Employers, meanwhile, have seen their out-of-pocket share per family policy rise 28 percent, to a 2005 average of $8,143. The result: 30,000 fewer employers offered their workers health coverage in 2005 than in 2001, translating into more than 4 million fewer private-sector workers with jobs that offer health benefits.
"We're not trying to point the finger at anybody," said Berman. "Employers are paying more, employees are paying more, and costs are out of control for everybody. So we all need reform, to address costs and also to increase coverage. Because now, one in six Americans are uninsured, which ultimately places a greater burden on all of us."
Mark V. Pauly, a professor of health economics at the Wharton School of Business at the University of Pennsylvania in Philadelphia, said he believes the report paints a very complex problem with too broad a brush.
"The state of health insurance today is a pretty gloomy picture," he said. "Particularly if you're a freelancer or working for a small business. But the phenomenon of health insurance outpacing income or GDP has been going on since the passage of Medicare in 1965. So, it's the same old stuff. And I think this report is waving the bloody shirt to make it look worse recently than it really is."
"One of the major conundrums," explained Pauly, "is that the cost of insurance has increased as health spending has increased, primarily because of the development of new medical technology, especially in terms of drugs, which, as far as we can tell, is an expense worth the money."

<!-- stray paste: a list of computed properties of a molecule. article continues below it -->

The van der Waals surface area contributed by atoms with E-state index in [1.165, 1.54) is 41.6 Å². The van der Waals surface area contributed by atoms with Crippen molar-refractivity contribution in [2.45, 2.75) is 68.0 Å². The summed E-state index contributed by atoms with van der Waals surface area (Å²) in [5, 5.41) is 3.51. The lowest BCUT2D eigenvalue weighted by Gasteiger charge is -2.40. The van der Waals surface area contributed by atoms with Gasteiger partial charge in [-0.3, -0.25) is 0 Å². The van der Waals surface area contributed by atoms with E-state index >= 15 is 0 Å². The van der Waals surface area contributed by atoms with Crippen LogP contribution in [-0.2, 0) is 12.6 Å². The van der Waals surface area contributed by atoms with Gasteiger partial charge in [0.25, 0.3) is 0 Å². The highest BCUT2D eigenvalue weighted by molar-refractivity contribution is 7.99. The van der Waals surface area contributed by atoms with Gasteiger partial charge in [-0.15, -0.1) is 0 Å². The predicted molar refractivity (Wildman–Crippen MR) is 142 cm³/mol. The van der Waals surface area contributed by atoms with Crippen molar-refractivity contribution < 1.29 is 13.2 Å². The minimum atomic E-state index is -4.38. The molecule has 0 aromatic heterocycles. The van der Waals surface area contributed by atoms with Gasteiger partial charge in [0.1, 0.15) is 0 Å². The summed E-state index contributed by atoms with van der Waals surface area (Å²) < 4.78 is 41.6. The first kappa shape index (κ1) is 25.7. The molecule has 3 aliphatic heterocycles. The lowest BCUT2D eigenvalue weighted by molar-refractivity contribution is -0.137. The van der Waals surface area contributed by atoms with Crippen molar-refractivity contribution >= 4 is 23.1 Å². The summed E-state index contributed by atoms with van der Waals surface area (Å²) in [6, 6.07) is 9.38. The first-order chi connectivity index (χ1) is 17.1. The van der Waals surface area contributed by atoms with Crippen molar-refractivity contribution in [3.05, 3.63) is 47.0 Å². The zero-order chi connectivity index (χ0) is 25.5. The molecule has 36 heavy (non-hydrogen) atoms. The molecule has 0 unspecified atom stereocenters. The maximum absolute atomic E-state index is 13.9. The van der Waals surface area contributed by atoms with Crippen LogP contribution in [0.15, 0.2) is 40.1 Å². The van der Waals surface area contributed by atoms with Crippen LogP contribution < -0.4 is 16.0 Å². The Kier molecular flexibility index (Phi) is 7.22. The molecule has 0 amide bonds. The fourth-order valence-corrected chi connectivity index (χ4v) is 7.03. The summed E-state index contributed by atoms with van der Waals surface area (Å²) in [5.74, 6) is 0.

"So the accurate story," he said, "is that while the rate of insurance cost growth has actually tailed off quite a bit in the last couple of years, somewhere between 2000 and 2005, insurance premiums went up even higher than usual -- mostly because of increases in the cost of prescription drugs. When prior to that generally prescriptions were not covered. So you can't win by losing, since before that, people had to pay for prescriptions out of pocket.
"The problem therefore is that consumers really want these benefits," Pauly said. "But they have a price tag that makes it especially hard for lower-income people. So, we've got an unsustainable system, and we have to find a better way to make health-care choices. But it's not going to be painless."
For more on health insurance costs, visit the National Coalition on Health Care.
SOURCES: Michael Berman, spokesperson, Robert Woods Johnson Foundation, Princeton, N.J.; Mark V. Pauly, Ph.D., professor, health economics, The Wharton School, University of Pennsylvania, Philadelphia; April 27-May 3, 2008, report, "Cover the Uninsured Week"